Daytime darkness: the total solar eclipse impresses in Latin America

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CARAHUE, Chile – Thousands of people gathered in Chile’s La Araucanía region on Monday to witness a solar eclipse, rejoicing in the rare experience even though visibility was limited due to the cloudy skies. The skies were clear in northern Argentina’s Patagonia, where people also watched the moon briefly block the sun and plunge the day into darkness.

Many people wore masks to curb the spread of COVID-19, although they congregate in parts of Pucón and other areas of La Araucanía, 700 kilometers south of Santiago, the Chilean capital.

“Was it worth the two minutes ,? said witness Diego Fuentes, who traveled south with his family to see the eclipse.

“I liked it a lot and it was good that there were clouds because we could see it a bit without glasses,” said Catalina Morales, a girl who watched the eclipse with her father, Cristián. Morales. He described it as “spectacular, a unique experience”.

Thousands of people jumped up and screamed happily in the drizzle when the sun was completely covered by the moon, then silence descended for a few moments. The people again screamed and howled in excitement when the sun came out again.

During the brief period of darkness, only cell phone lights were visible.

Around 500,000 indigenous people of the Mapuche ethnic group live in La Araucanía. They traditionally believe that the eclipse signals the sun’s momentary death after a fight with the moon and leads to negative fallout.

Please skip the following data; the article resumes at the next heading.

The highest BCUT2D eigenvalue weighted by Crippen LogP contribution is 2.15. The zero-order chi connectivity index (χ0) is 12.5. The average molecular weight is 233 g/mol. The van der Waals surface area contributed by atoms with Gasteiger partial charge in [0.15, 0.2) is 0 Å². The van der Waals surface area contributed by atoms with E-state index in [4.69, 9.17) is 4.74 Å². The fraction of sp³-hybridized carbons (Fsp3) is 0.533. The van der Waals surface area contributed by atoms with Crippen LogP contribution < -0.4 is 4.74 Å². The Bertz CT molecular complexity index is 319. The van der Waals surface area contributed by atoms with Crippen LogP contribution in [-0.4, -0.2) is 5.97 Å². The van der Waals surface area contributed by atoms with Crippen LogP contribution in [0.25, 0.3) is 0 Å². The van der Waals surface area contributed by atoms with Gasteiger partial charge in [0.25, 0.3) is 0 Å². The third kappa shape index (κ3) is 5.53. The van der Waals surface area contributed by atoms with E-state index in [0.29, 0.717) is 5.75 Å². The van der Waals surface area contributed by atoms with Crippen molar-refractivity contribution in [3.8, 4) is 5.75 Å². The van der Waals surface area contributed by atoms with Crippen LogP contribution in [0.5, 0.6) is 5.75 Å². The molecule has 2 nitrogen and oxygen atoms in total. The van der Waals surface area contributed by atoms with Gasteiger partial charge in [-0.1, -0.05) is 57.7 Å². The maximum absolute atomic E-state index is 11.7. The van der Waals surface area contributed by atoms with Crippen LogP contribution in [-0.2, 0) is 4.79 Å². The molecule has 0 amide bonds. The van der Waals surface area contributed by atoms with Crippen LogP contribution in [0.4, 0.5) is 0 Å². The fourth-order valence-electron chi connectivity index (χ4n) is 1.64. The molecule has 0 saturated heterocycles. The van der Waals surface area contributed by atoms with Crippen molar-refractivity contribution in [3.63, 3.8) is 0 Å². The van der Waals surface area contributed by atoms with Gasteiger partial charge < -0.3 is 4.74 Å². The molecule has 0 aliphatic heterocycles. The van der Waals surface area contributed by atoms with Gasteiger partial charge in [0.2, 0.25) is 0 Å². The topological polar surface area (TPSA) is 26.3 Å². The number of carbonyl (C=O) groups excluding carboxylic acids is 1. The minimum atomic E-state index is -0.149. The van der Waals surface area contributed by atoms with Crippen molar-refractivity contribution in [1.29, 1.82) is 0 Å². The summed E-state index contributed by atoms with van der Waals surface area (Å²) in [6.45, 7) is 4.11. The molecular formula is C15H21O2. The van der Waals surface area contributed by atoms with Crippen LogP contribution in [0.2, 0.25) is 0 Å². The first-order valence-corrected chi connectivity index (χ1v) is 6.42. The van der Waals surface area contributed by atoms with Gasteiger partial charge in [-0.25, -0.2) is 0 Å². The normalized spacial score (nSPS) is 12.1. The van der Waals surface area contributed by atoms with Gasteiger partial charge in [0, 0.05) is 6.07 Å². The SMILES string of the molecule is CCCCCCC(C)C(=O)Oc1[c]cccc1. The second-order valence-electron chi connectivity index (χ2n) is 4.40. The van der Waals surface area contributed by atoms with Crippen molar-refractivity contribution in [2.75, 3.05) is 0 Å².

Diego Ancalao, a member of a Mapuche community and head of an indigenous foundation that promotes development, noted that a total solar eclipse in July 2019 was followed by civil unrest in Chile and then the coronavirus pandemic.

Experts said the solar eclipse was partly visible in several other Latin American countries as well as parts of Africa and areas of the Pacific and Atlantic Oceans. The next total solar eclipse in Chile is expected to occur in 28 years. Another is expected to be visible in Antarctica by the end of 2021.

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Vergara reported from Santiago, Chile. AP journalist Mauricio Cuevas contributed from Pucón, Chile.

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